Wednesday, 18 April 2018: 4:30 PM
Masters E (Sawgrass Marriott)
Stipo Sentic, New Mexico Institute of Mining and Technology, Socorro, NM; and Z. Fuchs and D. J. Raymond
The Madden-Julian Oscillation (MJO) affects weather and climate on both short, and long time scales. To better predict climate and weather we need to understanding physical mechanisms controlling the initiation and destabilization of the MJO. Observational research recognizes the MJO as the dominant eastward propagating global disturbance of wavenumber 1 to 3. Based on their analytical model, Fuchs and Raymond (2017) suggest that the destabilization of the MJO, and its strength, depends on the wind-induced surface heat exchange (WISHE) mechanism caused by the mean global equatorial easterly winds, for the wavenumber 1 mode.
We test the hypothesis of Fuchs and Raymond by looking at observational and reanalysis data. To identify MJO events, we perform Wheeler-Kiladis space-time filtering on the NOAA outgoing longwave radiation (OLR). The mean equatorial easterly winds are obtained from NCEP FNL and ERA-Interim reanalysis data.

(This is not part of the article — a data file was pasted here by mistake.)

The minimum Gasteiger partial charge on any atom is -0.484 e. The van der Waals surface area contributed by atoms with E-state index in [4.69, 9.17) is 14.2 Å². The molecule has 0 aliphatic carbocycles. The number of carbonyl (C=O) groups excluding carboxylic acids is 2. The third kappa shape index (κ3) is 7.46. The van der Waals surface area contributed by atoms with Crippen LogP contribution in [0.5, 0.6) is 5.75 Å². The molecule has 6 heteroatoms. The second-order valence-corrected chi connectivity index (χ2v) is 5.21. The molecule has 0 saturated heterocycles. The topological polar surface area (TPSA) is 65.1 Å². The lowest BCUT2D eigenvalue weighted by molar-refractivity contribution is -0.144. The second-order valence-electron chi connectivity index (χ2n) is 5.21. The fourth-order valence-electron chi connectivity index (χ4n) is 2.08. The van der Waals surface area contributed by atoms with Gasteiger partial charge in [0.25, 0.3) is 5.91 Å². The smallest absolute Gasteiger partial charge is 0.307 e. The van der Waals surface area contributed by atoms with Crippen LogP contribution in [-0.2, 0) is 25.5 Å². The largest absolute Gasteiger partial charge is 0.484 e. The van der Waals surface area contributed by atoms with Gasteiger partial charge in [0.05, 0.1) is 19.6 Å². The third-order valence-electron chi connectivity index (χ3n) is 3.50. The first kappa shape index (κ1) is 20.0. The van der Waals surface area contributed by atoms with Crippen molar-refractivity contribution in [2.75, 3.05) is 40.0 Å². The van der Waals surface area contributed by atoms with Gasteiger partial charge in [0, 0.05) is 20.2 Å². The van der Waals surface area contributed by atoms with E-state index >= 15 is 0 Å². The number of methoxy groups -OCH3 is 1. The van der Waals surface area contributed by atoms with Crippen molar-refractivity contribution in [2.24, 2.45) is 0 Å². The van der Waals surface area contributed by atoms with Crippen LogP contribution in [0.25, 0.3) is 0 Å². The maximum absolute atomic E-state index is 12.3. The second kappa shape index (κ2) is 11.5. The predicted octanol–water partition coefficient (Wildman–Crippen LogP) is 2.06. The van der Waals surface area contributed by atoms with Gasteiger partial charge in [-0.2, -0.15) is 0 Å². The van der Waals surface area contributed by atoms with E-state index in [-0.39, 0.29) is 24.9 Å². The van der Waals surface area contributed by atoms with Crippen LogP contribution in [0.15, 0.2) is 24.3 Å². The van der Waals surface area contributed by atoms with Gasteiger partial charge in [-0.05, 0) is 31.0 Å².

We find that all MJO events occur with mean global easterly winds, irrespective of their strength. Furthermore, we investigate the correlation between the strength of the MJO, defined as the minimum of the Wheeler-Kiladis filtered OLR, and easterly winds prior to the MJO initiation. We also test this theory on a number of models from the recent CLIVAR global circulation model inter-comparison, in order to test the usefulness of this tool for evaluating how well the global climate models model the MJO.
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